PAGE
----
At the end of life, loss of a spouse or loved one can produce prolonged bereavement with complicating health problems. Prevention efforts can be effective even for the elderly toward the end of the life course. Mutual help programs in which widows were able to share experiences and mutual support have been shown to prevent distress and depression. National networks of self-help groups for widows have been formed, and research has shown that participants greatly benefit from participation.

Evidence of Effectiveness of Prevention

The effectiveness of prevention efforts should be a concern not only to researchers, but parents and citizens as well. As the parent of a child concerned about the effectiveness of a school program to prevent drug abuse, or as a community member curious about claims of a program to prevent juvenile crime, it is natural to ask whether prevention programs are actually effective. Parents and community members should become thoughtful and demanding consumers of prevention programs, and ask for evidence of effectiveness. In the enthusiasm of public advocacy or the heat of debate, concerns for evidence of effectiveness may be lost. Yet in the long run, critical and demanding citizen consumers are essential to genuine and sustained prevention efforts in the community.

Researchers have observed that successful prevention programs have a number of characteristics in common. First, they are targeted and are informed by an understanding of the risks and problems encountered by the target group. In addition, they are designed to influence the life trajectory of people who participate in them. They are aimed at long-term change, setting individuals on a new developmental course, opening opportunities, changing life circumstances, or providing support.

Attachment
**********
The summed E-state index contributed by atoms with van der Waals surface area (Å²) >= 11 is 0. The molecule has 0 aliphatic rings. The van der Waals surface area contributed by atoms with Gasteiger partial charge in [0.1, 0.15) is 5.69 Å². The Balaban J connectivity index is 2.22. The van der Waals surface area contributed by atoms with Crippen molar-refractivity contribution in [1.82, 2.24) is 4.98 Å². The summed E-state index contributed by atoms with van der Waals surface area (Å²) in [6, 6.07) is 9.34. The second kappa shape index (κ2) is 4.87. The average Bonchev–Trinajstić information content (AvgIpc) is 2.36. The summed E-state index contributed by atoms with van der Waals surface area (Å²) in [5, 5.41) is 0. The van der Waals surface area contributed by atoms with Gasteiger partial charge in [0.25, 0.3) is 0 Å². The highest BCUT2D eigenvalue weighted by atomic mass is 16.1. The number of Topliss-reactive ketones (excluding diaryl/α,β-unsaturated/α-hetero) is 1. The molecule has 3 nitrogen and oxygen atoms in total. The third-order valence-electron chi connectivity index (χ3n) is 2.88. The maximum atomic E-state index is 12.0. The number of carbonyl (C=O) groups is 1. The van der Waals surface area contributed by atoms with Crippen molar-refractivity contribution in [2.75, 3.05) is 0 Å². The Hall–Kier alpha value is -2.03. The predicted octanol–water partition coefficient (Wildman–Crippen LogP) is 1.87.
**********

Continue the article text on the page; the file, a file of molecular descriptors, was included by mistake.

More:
What evidence should be considered in choosing a prevention program? Without doubt one of the highest standards for the evaluation of prevention programs is a study in which the program has been tested in randomized trials where both those who received the program and those who did not are followed over time to assess long-term program impact. Such studies are expensive and have been conducted only on a few of the programs that claim to prevent problems in health and human development. Nevertheless, evidence from randomized studies is very important in evaluating the worth of a prevention program.